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The modern Western Longmire became A&E's No. 1 scripted drama, got canceled (apparently for having too many grownup viewers), was saved through a mass protest by fans — as Star Trek was in the '60s — and found new life and artistic freedom on Netflix. All the show's mysteries are solved in its final 10 episodes of Season 6, which starts streaming Nov. 17. Longmire costar A Martinez, 69, who plays Jacob Nighthorse, the activist owner of Wyoming's Four Arrows Casino, says it's the best thing that ever happened — and not just for him.
You're the only actor I've interviewed who got the break of his lifetime at 64.
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No kidding, man! That's when I got Longmire. I'd surfaced in the soap Santa Barbara (1984-92), but when my face faded from that [young] face, it was difficult to get work for a few years. Someone told me, "When your hair goes gray, there'll be work for you." My hair wasn't gray, but once I grew gray hair on my face, suddenly I'm not suffering.
Did Longmire succeed because it has classic Western DNA — and also ripped-from-the-headlines themes about reservation life?
Yeah, it's got a lot of the western values in it. Sheriff Walt Longmire (Robert Taylor), whose way of looking at the world is in danger of being rendered obsolete, is holding on to his values by sheer force of will. He's smart, soulful, intuitive, brave. But he has demons: He's lost his wife and doesn't know who's responsible. It makes him inflexible when a bit of compromise would be more useful.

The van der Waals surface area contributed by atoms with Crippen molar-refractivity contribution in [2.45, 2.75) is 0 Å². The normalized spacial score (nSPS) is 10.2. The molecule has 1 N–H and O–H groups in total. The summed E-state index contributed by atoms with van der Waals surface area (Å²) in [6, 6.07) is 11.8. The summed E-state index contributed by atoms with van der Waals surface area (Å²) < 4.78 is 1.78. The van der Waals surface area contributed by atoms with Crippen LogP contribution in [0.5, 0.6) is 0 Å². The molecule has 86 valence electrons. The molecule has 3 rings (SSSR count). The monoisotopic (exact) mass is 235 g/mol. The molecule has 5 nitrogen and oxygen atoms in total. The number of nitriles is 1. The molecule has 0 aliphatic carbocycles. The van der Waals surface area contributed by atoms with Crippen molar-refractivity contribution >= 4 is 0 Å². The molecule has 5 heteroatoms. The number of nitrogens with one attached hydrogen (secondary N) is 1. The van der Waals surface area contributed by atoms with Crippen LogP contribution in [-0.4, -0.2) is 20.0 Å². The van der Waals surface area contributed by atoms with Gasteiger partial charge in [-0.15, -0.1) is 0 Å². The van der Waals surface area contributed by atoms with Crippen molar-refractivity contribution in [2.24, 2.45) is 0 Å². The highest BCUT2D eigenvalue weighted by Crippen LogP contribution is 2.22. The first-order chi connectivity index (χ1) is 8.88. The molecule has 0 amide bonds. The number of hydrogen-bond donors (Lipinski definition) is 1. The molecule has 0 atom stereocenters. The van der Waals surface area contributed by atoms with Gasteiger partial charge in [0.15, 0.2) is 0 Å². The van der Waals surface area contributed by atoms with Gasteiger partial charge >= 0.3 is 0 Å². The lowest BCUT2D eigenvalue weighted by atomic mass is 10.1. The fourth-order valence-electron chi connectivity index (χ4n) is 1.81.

What's your character Jacob Nighthorse's demon?
His demon is what's happened to Native Americans, what it's like to live on a reservation on the Wyoming border. Nighthorse was a radical in the day who's become a businessman and policeman. He's preposterously rude, which is fun to play. He'll bend rules and accuse the sheriff of doing the same thing. They both stand up for ideals, and there's respect that neither wants to articulate. There's a poet in Nighthorse. He uses more words than necessary because he loves to hear himself talk.
That's not the classic Western cliché of the noble native of few words, or with a silent tear in an anti-littering commercial. Nowadays Native Americans won't pipe down.
Yeah! I often play villains, and when you get to play one who's educated, who has the chops of a lawyer, it feels like sitting down to a wonderful meal.
What does Sheriff Longmire see in Nighthorse?
Someone who's got his hands in every bad thing. Whenever there's trouble anywhere, his antennae say Nighthorse is responsible — and escaping responsibility.